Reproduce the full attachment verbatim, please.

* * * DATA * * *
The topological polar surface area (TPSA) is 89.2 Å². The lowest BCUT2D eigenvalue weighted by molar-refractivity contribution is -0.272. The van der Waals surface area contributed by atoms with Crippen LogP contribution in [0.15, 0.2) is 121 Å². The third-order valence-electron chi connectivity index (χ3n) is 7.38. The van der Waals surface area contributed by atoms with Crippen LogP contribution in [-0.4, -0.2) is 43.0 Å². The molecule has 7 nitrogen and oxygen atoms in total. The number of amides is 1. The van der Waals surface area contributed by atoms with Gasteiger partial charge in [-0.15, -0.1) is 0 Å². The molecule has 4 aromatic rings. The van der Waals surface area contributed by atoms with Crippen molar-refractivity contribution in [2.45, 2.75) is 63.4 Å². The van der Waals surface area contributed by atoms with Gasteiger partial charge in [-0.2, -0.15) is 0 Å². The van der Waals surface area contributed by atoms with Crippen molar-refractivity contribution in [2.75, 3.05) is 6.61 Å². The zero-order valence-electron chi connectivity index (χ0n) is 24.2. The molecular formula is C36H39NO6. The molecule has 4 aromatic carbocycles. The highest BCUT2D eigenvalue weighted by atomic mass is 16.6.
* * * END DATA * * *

The topological polar surface area (TPSA) is 89.2 Å². The lowest BCUT2D eigenvalue weighted by molar-refractivity contribution is -0.272. The van der Waals surface area contributed by atoms with Crippen LogP contribution in [0.15, 0.2) is 121 Å². The third-order valence-electron chi connectivity index (χ3n) is 7.38. The van der Waals surface area contributed by atoms with Crippen LogP contribution in [-0.4, -0.2) is 43.0 Å². The molecule has 7 nitrogen and oxygen atoms in total. The number of amides is 1. The van der Waals surface area contributed by atoms with Gasteiger partial charge in [-0.15, -0.1) is 0 Å². The molecule has 4 aromatic rings. The van der Waals surface area contributed by atoms with Crippen molar-refractivity contribution in [2.45, 2.75) is 63.4 Å². The van der Waals surface area contributed by atoms with Gasteiger partial charge in [-0.2, -0.15) is 0 Å². The van der Waals surface area contributed by atoms with Crippen molar-refractivity contribution in [2.75, 3.05) is 6.61 Å². The zero-order valence-electron chi connectivity index (χ0n) is 24.2. The molecular formula is C36H39NO6. The molecule has 4 aromatic carbocycles. The highest BCUT2D eigenvalue weighted by atomic mass is 16.6.